A DRAG artist who endured a six-year campaign of abuse by a “neighbour from hell” is once again the target of anti-social behaviour.
Martin Prescott, of Pryce Avenue in Ince, says he and other neighbours in his block of flats have had to endure months of sleepless nights due to banging and shouting from a tenant who moved in last December.
The trouble led to a recent court appearance with the tenant’s partner being found guilty of a public order offence after directing homophobic abuse towards Martin’s partner.
Martin says he has the support of many of his neighbours in demanding action against the disruptive tenant, and has even had residents from neighbouring streets explaining to him about how their lives are also being blighted.
For Martin the whole ordeal is a horrible case of deja vu after his previous neighbour subjected him to years of vandalism, abuse and anti-social behaviour before being jailed in 2007.
He says the recent trouble has had a serious effect on his health, causing him to return to using medication and leaving him fearing for his job.
Martin, 45, said: “After the previous nuisance neighbour trouble we had two years of peace and quiet, but since this young girl moved in there’s been nothing but trouble.
“It’s her flat, but her boyfriend lives there and her brother stops over too, and all three of them cause trouble all the time. My partner has had to sleep on the couch because the noise has been so bad.
“One night last week they started banging and screaming at about 10.40pm and it went on constantly until 6.30am. It sounded like thy were hitting the walls with a sledgehammer, the flat was shaking.
“The other week some lads pulled up and grabbed her brother from the flat and took him outside and beat him up in the cul-de-sac.
“The people living in the houses backing on to our flats are fed up to the back teeth of them too, and one woman stopped me in the street and said her little lad is petrified walking past.”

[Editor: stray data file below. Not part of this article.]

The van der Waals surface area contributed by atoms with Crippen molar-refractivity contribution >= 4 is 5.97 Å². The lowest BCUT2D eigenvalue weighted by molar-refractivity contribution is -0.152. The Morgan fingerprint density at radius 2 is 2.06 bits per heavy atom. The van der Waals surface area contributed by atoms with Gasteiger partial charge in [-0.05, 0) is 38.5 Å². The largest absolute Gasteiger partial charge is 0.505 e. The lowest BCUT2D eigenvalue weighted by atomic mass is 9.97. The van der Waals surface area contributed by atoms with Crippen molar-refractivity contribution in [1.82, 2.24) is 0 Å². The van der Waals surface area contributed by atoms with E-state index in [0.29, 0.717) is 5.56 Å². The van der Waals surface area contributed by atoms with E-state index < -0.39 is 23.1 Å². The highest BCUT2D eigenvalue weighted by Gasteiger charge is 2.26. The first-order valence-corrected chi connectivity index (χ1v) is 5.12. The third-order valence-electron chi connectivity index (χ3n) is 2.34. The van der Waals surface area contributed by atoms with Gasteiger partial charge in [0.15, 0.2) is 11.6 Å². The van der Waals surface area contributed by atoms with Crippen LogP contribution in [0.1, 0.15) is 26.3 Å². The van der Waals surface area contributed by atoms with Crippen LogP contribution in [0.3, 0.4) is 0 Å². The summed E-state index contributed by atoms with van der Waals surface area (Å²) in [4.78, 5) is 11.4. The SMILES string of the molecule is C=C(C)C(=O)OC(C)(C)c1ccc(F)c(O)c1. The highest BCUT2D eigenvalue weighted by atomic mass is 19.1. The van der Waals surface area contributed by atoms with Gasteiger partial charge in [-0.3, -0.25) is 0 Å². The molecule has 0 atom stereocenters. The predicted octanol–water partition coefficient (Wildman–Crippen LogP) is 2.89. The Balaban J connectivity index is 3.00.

He is critical of the way the case has been handled by Wigan Council and Wigan and Leigh Housing (WALH).
He said: “Nothing is being done. I’m sick of getting on to the council, and I’m sick to the eyeballs of filling in diary sheets.
“When you ring now it’s a switchboard and the operator says the information will be passed on and someone will be in touch, and sometimes it takes a week for them to reply to your call.
“How are we supposed to go to work when we have to put up with this? I don’t see why we should have to suffer.”
WALH confirmed an investigation was ongoing and that tackling anti-social behaviour among tenants was a top priority.
Chief Executive Ashley Crumbley said: “This is an active case and we do not comment on active investigations which may result in legal action. We take all instances of anti-social behaviour extremely seriously and we are working closely with the council and Greater Manchester Police to address this issue.
“We operate to performance standards set by tenants and these are very demanding. We are also very strong on enforcement, using all powers available to us as a landlord.
“However, this is not an easy area of work and we need the help of local residents in gathering evidence to enable courts to evict tenants. We now have over 100 tenants excluded from getting a council house because of their past behaviour.”